The VBA plans to provide 45 free public programs in 2004 and invites public libraries to book a lecture of interest to their communities.  Since the project will accelerate in January, 2004, Erenhouse urges librarians to reserve a date at least six weeks in advance to enable her to secure speakers and allow time for libraries to place the local publicity.  For more information, call or email program coordinator, Joann Erenhouse at 447-0989 or   


Offering the keynote speech at the annual Vermont Library Trustees Association conference in Rutland October 25, Governor James H. Douglas urged trustees and librarians to strengthen ties with their communities.  He noted that Vermont is a state where "intellectual capital is prized” because it has more public libraries and more colleges and universities per capita than other states.  Since public libraries have their own statute, it is obvious, he said, that the Legislature feels they are important as well, and he quoted from the policy statement at the beginning of the law.   

Douglas noted that library usage statewide is stronger due to the work of the Vermont Public Library Foundation and Freeman Foundation.  He also pointed to the Vermont Online Library as an excellent way libraries have applied technology to offer information resources to all in a rural state.  Since the beginning of the year, he said, VOL has experienced an impressive 500,000 searches.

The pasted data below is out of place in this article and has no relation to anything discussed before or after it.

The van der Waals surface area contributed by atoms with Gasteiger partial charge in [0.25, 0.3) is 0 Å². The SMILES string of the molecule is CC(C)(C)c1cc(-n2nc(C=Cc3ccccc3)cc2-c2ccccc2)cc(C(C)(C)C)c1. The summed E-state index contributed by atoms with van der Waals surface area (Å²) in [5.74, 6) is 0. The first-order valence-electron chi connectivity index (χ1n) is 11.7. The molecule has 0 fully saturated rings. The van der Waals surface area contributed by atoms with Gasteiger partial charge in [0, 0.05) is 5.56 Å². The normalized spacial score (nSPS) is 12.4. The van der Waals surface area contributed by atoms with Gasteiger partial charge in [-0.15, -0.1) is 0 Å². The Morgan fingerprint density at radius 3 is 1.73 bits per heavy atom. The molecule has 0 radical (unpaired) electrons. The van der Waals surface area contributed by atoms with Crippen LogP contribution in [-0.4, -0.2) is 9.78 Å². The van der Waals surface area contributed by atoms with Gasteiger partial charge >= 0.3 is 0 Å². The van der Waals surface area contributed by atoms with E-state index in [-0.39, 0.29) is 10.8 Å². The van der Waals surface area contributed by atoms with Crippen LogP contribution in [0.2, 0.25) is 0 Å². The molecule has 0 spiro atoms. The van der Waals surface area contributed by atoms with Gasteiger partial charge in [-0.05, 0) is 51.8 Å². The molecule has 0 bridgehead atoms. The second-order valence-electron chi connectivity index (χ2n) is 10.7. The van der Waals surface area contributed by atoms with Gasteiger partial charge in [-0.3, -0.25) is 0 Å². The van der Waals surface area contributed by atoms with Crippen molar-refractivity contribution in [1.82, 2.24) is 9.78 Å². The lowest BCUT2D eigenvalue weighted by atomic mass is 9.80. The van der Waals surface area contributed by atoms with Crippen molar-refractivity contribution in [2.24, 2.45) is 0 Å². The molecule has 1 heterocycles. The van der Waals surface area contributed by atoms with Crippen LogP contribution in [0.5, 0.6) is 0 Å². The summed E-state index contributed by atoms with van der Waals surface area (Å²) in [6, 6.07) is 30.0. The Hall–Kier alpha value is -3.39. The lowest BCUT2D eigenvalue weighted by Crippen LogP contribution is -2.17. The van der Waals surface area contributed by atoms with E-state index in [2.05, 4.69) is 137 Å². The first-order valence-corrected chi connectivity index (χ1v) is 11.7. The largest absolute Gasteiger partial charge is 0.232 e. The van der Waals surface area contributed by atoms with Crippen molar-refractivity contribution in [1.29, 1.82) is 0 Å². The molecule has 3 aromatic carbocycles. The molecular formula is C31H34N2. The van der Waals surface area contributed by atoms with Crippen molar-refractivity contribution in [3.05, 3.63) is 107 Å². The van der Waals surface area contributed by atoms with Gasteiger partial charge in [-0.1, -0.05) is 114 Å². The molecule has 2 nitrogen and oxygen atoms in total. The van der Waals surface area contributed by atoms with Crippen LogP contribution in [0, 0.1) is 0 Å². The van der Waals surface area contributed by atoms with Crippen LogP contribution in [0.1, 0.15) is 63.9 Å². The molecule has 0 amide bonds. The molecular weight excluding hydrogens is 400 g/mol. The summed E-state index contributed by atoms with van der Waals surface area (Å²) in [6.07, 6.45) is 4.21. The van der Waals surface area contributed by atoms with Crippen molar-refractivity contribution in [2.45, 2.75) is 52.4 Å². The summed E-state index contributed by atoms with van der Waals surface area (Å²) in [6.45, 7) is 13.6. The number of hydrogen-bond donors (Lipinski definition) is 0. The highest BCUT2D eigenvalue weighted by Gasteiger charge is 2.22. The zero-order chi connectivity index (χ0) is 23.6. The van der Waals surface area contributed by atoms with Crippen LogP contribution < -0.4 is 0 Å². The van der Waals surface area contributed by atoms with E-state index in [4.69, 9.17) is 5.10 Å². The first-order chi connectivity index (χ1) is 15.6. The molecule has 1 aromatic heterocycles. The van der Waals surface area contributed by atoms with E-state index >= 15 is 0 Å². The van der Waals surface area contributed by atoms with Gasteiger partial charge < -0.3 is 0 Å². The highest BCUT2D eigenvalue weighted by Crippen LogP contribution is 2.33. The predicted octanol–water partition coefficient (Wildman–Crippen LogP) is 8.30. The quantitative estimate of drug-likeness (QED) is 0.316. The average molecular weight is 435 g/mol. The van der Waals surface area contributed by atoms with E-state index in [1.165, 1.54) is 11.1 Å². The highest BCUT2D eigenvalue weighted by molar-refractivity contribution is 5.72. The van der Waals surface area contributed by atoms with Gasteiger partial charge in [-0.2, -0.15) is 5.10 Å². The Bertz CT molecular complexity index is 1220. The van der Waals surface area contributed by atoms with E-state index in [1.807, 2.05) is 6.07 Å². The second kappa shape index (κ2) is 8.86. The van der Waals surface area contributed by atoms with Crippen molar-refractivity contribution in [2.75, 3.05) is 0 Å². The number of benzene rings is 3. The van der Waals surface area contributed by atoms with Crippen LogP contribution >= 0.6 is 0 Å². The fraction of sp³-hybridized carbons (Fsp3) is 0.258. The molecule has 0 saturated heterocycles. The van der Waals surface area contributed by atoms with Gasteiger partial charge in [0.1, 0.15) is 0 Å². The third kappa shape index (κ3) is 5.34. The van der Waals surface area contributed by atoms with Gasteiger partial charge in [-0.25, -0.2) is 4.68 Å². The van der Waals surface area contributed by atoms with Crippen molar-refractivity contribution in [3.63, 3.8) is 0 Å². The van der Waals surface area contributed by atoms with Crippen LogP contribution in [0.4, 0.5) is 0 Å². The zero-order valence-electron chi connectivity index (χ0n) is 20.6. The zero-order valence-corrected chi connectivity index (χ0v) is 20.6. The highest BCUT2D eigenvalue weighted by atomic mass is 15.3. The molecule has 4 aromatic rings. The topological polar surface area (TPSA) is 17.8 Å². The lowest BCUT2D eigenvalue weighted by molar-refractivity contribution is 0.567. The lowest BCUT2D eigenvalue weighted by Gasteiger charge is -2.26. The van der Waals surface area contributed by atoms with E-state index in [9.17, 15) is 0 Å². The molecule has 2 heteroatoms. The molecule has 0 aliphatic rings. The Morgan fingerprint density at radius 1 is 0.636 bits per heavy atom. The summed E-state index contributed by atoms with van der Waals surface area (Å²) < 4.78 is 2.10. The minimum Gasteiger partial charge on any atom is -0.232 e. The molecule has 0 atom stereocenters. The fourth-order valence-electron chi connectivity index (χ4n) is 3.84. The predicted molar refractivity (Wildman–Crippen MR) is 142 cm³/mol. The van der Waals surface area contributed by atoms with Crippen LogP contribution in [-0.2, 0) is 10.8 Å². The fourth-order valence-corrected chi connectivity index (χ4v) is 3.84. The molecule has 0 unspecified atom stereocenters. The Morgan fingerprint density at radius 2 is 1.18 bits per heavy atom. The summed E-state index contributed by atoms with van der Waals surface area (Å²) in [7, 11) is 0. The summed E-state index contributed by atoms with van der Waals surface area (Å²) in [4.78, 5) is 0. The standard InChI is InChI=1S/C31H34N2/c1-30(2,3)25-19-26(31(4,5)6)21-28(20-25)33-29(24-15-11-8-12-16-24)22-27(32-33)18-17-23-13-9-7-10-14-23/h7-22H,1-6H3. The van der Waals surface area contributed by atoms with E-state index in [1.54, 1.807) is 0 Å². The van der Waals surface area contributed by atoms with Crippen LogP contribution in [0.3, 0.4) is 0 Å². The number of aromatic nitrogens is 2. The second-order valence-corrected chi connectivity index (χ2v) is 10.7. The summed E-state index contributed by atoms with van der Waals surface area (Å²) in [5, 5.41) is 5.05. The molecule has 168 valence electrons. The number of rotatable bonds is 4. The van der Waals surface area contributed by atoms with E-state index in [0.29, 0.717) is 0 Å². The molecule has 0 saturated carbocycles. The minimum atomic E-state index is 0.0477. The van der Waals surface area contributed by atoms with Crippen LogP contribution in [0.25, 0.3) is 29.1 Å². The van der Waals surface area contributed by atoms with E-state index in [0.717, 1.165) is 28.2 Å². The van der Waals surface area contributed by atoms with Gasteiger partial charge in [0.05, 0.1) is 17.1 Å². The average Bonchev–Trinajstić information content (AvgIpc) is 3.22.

Vermont’s libraries are community focal points and important physical structures in the landscape, Douglas said.  He offered a variety of ideas, large and small, for trustees to improve their connections with their communities and he noted that libraries offer all Vermonters a way to gain perspective on the wider world and to welcome new immigrants.

The day-long conference also featured a panel discussion on "Forces and Factors for Building a Stronger Board,” small discussion groups on fund raising, and an endnote by Manchester librarian Ellen Boyer who shared the library’s success in obtaining a tax appropriation from the town for the first time in the library’s history.  VLTA is a section of the Vermont Library Association and also organizes workshops at each of the five regional Town Officers Educational Conferences each spring.  Public libraries will receive a mailing from the UVM Extension Service concerning TOEC registration in early March. 


On a cold night in early December, about forty people gathered at the Brooks Memorial Library, Brattleboro, to talk about "The New Heart in the Old Village Center: the role of the local library in community development.”  The Windham Regional Commission, planning headquarters for southeastern Vermont, held this Cross-Town Talk to address a need identified by its community development committee. 

Planner Kendall Gifford opened the evening with a presentation on what planners are saying about village development.  People need a place that is neither business nor home, a "third place,” he said, and the public library is one obvious answer.